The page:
For it had bene an auncient tree,
Sacred with many a mysteree —"Februarie" by Edmund Spenser, from The Shepheard's Calendar
I am Sex Mahoney and this is where I blog.
Lately, I have had several people call me "blogger" with an insulting intent that makes little sense. With magazines dying, and books mortally wounded, even acclaimed authors are now bloggers in that almost every writer has by now had at least one piece published primarily on the web, for the web, and usually to a blog.
We are all bloggers.
So it's strange to hear people use it as an insult.
I suppose people must have done the same with other written media. Like some poet once turned to the author of a novel and looked down their nose as they hurled the epithet "novelist." Or a scribe, upon looking up from their wet clay tablet so recently imprinted with the latest adventures of Gilgamesh, and beheld a contemporary dipping an instrument into a pot of liquid and laughed with the other chiselers about all the new "inkers" and how the trend was never going to catch on.
I am a blogger, and proud of it.
So in the interest of sprucing up this blog (which has lately been mostly link roundups of other -- better -- blogs), I signed up for a class called Blogging 101.
Each day, a new topic is assigned and the participating bloggers are obliged to explore it.
The first topic is the title of this post "Who I Am and Why I'm Here."
This is my very roundabout way of describing that.
Who I am is Sex Mahoney although that is not my only name. Sex Mahoney is the name I use when I am writing here.
I also post comics here, which I sign as Sex Mahoney. My parents gave me a name, and I use that in person. Various friends have given me various nicknames, but when I stop seeing those friends that name fades away like the friendships. Sex Mahoney is the name I gave myself. It is not my only pseudonym, but it is my favorite.
Sex Mahoney is also the name of a fictional character in a screenplay I wrote a long time ago. Like most screenplays, it's probably not very good, but I haven't read it in many years so there's a possibility it could be. I'm afraid to read it because it's been so long since I wrote it, and if it's not good, I'll either be tempted to fix it or I'll die of embarrassment. In my memories, it's a good story. Probably best to leave it at that.
I am here because I want to blog more and get back into the practice of writing for myself.
I have written for all kinds of reasons, but some of the most satisfying writing I have ever done is for little or no monetary reward at my own pace and pleasure. Sometimes, it is satisfying to write for others, because it offers limitless potential for external validation. The rest of the time, I prefer to write on my own, about esoteric things, and to a small audience.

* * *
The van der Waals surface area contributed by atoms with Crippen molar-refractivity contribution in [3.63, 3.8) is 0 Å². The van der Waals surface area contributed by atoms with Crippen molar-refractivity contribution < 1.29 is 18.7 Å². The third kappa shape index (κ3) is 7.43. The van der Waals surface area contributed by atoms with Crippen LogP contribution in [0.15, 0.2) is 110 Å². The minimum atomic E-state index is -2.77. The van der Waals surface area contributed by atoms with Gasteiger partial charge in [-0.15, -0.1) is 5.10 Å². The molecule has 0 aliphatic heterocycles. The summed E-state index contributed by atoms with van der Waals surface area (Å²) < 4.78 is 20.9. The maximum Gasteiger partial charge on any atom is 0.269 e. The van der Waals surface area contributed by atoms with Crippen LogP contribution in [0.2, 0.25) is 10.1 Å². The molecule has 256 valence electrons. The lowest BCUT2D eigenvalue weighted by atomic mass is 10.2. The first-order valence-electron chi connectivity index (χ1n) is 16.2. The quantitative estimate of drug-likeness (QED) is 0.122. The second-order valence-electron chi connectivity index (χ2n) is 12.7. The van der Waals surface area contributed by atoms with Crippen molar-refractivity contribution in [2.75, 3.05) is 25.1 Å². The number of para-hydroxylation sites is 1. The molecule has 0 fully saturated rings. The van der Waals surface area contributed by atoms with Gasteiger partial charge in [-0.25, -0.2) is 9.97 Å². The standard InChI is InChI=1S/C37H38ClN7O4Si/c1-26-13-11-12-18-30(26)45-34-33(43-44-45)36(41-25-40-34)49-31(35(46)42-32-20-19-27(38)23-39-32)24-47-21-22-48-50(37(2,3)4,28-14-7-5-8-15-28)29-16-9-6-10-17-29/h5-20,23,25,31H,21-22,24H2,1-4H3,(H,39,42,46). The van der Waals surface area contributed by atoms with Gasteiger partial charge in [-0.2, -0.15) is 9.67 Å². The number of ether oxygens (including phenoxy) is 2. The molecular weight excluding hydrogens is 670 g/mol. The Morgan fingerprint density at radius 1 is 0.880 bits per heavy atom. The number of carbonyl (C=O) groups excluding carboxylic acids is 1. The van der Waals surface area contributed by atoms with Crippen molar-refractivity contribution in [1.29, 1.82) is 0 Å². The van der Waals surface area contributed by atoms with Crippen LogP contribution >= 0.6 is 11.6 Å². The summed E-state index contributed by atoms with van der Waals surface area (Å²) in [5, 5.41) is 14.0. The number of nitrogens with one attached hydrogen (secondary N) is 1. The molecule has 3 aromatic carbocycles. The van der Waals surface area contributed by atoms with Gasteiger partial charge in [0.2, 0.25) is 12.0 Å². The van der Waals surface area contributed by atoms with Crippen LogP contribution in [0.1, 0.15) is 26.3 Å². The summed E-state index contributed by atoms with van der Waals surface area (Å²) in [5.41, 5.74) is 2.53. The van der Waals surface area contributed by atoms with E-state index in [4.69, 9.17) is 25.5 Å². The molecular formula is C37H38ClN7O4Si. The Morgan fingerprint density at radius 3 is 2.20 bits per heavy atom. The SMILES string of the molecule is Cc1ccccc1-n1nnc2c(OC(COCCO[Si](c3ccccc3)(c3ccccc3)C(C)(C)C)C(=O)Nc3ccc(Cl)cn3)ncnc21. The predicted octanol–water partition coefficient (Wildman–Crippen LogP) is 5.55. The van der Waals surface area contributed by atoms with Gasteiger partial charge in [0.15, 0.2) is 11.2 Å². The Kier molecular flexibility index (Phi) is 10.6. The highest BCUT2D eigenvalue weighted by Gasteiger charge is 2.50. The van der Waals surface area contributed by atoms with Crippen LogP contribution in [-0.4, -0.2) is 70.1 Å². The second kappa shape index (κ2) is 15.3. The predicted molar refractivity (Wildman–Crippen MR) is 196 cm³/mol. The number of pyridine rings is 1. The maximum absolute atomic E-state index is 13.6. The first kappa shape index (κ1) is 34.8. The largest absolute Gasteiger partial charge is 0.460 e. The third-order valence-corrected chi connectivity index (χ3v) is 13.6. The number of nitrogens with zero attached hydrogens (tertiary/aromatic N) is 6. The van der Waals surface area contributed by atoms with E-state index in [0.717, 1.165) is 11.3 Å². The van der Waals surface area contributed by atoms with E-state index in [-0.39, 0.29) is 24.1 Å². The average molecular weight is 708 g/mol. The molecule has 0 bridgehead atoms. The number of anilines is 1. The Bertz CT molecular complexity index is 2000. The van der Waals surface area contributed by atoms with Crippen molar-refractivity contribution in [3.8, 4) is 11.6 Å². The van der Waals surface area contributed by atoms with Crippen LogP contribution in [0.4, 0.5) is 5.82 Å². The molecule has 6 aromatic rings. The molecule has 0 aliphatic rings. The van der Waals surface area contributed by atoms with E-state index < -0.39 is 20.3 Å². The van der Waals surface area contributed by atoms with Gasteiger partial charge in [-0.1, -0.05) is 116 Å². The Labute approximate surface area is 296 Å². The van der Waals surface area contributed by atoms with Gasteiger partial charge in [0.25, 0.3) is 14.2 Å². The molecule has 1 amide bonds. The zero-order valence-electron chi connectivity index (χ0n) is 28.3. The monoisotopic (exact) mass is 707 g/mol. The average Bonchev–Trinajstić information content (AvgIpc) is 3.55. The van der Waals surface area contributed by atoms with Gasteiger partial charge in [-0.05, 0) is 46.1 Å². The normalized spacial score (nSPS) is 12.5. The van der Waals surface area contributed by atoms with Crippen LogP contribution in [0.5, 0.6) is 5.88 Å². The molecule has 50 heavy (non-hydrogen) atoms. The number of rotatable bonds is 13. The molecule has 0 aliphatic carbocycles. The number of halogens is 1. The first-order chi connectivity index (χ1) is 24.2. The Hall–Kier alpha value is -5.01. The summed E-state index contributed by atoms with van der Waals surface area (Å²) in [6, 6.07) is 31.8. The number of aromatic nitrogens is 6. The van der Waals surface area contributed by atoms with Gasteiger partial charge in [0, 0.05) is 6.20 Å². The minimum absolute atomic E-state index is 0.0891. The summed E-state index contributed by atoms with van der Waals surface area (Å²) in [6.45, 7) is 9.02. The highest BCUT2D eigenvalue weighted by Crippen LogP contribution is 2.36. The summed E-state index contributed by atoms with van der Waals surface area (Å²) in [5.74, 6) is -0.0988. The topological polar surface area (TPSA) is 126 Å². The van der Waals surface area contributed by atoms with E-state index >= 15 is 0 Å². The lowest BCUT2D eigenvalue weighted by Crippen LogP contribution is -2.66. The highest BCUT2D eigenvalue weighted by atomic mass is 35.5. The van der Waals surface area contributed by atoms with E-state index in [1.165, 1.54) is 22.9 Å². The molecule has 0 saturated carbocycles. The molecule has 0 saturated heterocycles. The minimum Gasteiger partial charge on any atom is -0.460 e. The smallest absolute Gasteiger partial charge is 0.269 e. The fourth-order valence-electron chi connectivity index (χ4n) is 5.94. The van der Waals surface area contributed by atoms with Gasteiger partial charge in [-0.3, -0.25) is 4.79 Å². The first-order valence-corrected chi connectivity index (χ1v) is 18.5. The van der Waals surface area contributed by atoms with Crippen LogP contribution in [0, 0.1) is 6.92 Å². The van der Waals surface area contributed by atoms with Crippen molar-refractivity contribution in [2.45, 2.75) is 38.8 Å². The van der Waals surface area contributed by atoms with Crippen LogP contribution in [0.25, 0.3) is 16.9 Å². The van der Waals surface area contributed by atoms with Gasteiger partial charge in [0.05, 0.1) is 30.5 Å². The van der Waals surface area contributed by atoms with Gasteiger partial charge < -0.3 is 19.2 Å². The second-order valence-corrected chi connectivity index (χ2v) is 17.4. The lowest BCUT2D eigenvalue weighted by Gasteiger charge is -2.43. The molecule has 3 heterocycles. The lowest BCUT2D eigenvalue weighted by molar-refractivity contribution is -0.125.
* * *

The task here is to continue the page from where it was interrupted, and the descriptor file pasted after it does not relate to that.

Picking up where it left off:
Although the audience may be small, they are a necessary part of my writing process. Over the years, I have tried my hand at journaling, but writing completely for myself feels just as isolating as being me. I spend all day in my head, talking to and telling myself stories. It's not as permanent, but it's more rewarding than journaling, for which I lack the necessary discipline or interest.
I try to write about a diverse range of topics, but I often circle back to popular entertainments like books, films, cartoons, music, history, and other arts. Once upon a time, I tried to write political satire, but I'm even more afraid to read that than I am my screenplays.
I sometimes read political blogs to learn their secrets, so that I can one day write about politics without sounding dumber than I think I am. Sometimes, I just think I really am that dumb.
But one of the writing prompts asked with whom we (that is the people participating in Blogging 101) were hoping to connects and I'm not sure how I want to connect with people. I want to write, I want people to read what I have written, and I want to read what other people write so I can learn about new topics from fresh perspectives.
I used to comment on every blog I read, but then I realized I could be a troll. I'm not very nice and even in person I have a hard time not offending people either by failing to read their social cues or saying something weirdly offensive. I'm not squeamish, and people can find that jarring, especially if I don't go out of my way to moderate my offensive speech. In person, I try very hard to be inoffensive. On paper, I'm like someone who farts in an elevator: Far too concerned with my own comfort to the point that I make the environment uncomfortable for the people around me.
I don't want to be a troll.
Although, the solitude might be nice.
"Swan Dive" by Ani DiFranco at House of Blues of Cleveland, OH